This summer has been one of the hottest summers on record in Vietnam, with temperatures often rising above 100 F in many parts of the country. Low rainfall has rendered the country’s network of hydroelectrical power plants virtually useless, and rising energy consumption has outstripped the capacity of the state-owned energy sector, leading to rolling blackouts throughout the country in recent months.
With the recent opening of the Trung Luong Highway, the Mekong Delta is now a mere 90 minutes’ drive away from HCMC. Yet given its proximity to the metropolis, allied with its sleepy, laid-back ambience, its friendly people and its beautiful countryside, it’s amazing that so few HCMC expats bother to spend much time down there.
I suspect it’s because we all visit the Delta soon after arriving in Vietnam, usually on a rushed one-day tour being dragged from one fake ‘tourist village’ to another, and end up wondering what all the fuss is about. The fact that there is little in the way of decent accommodation in the region doesn’t help either.
I wrote this piece a couple of years ago for the Duxton Hotel blog. If anything the taxi situation in the city has gone from bad to worse, so time to tweak & repost it!
A frequent complaint from foreign visitors is of being overcharged, ripped off and generally mistreated by the city’s taxi drivers, particularly those operating at Tan Son Nhat Airport. Indeed, a 2007 survey discovered that the number one reason cited by tourists as to why they would not return to Vietnam was being overcharged by taxi drivers.
One of Hanoi’s favourite and finest Restaurants, the Vine Wine Bar has just been awarded its fifth consecutive ‘Best of’ Award of Excellence by the Internationally renowned U.S. wine magazine, the Wine Spectator. This award recognizes Vine’s wine list as being one of the finest restaurant wine list in all the world.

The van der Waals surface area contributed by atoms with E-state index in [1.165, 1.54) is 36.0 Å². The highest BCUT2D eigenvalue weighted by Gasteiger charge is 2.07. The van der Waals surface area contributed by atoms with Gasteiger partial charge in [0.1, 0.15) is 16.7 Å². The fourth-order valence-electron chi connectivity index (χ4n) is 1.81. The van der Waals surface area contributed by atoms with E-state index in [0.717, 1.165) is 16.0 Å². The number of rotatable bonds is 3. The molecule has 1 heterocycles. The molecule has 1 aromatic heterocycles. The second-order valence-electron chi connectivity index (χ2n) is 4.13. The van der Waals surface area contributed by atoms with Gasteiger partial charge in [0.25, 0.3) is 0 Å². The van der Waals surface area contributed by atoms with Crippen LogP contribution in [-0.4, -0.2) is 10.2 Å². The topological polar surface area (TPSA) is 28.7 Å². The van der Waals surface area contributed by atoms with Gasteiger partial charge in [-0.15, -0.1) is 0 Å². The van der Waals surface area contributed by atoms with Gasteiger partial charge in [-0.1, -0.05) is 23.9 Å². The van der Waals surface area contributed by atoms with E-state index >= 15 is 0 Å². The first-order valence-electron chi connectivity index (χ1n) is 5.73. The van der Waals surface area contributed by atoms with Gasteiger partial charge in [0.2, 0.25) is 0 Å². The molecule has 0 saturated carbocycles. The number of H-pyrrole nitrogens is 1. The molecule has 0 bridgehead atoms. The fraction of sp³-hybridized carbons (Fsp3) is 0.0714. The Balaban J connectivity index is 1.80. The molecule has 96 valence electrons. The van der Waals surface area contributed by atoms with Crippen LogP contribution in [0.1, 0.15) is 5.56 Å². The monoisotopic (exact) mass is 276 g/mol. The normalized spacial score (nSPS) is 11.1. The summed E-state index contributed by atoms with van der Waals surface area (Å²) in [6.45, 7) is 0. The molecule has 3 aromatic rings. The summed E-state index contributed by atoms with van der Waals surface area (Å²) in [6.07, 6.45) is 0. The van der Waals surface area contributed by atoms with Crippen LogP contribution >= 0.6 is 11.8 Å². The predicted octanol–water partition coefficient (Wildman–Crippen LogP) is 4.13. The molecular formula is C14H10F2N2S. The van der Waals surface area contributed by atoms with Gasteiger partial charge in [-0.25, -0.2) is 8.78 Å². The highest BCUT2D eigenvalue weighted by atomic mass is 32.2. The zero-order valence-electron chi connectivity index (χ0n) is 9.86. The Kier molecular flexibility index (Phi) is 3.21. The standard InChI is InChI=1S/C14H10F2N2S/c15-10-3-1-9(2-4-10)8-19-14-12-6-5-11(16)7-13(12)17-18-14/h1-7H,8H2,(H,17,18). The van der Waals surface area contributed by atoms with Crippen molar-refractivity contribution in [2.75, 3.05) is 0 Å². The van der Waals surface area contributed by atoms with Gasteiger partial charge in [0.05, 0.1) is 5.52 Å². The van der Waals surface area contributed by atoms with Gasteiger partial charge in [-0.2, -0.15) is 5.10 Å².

No clear information is readily available on what you are entitled to if you want to visit or work in Vietnam. So, to follow is a rundown of what foreign nationals can apply for.
1) Tourist Visa Exemptions
Citizens of the following countries do not need a tourist visa to enter Vietnam.
- Thailand, Singapore, Philippines, Malaysia, Indonesia and Laos for a stay lasting no more than thirty days
“Vietnamese nude art is like a neglected and malnourished child,” says famous local photographer Nguyen Thai Phien, author of Vietnam’s first nude photo book and calendar, and potentially the country’s first nude photo exhibitor.
Clinging to traditional Oriental values, Vietnamese people have tended to evaluate the beauty of women through their character, not appearance, and consider Eve in her birthday suit an unsuitable image. Therefore, Vietnam’s nude photography was born into silence as illegitimate, and has yet to be officially recognised and treated the same as other forms of arts, Thai Phien believes.
Lao Cai Province has long been famous for the former French hill station of Sapa, renowned for its all-year-round temperate climate, beautiful landscape and colourfully dressed ethic people. But another place that is well worth a visit is the rugged provincial market of Bac Ha, with its vividly garbed H’mong people and sweet smell of corn wine will leave you with more unique, unforgettable experiences.
Racial profiling is a common practice at English language centres in Vietnam, making it difficult for many Viet Kieu teachers to get a foot in the teaching world.
It’s a mundane afternoon at the office. Van Anh, a receptionist, sits staring at her computer when the phone rings. She answers, “Hello. Ho Chi Minh English School, how can I help you?”
A girl with an unmistakable English accent inquires about a job.
“Ah, you want to be a teacher here? Well, yes we have plenty of vacancies. Send your CV to our headquarters, we’re always looking for new teachers.”
Spectacularly beautiful, featuring towering limestone formations and pristine forests, it’s no surprise that Phong Nha-Ke Bang National Park in Quang Binh Province is a UNESCO World Heritage site attracting around 300,000 visitors a year.
But until recently communities there could not access all the agricultural land they needed as it was heavily contaminated with unexploded ordnance (UXO).
Mr. Nguyen Xuan Doan, who lives within the park, remembers: “We never dared to dig the ground too deeply because there was so much UXO.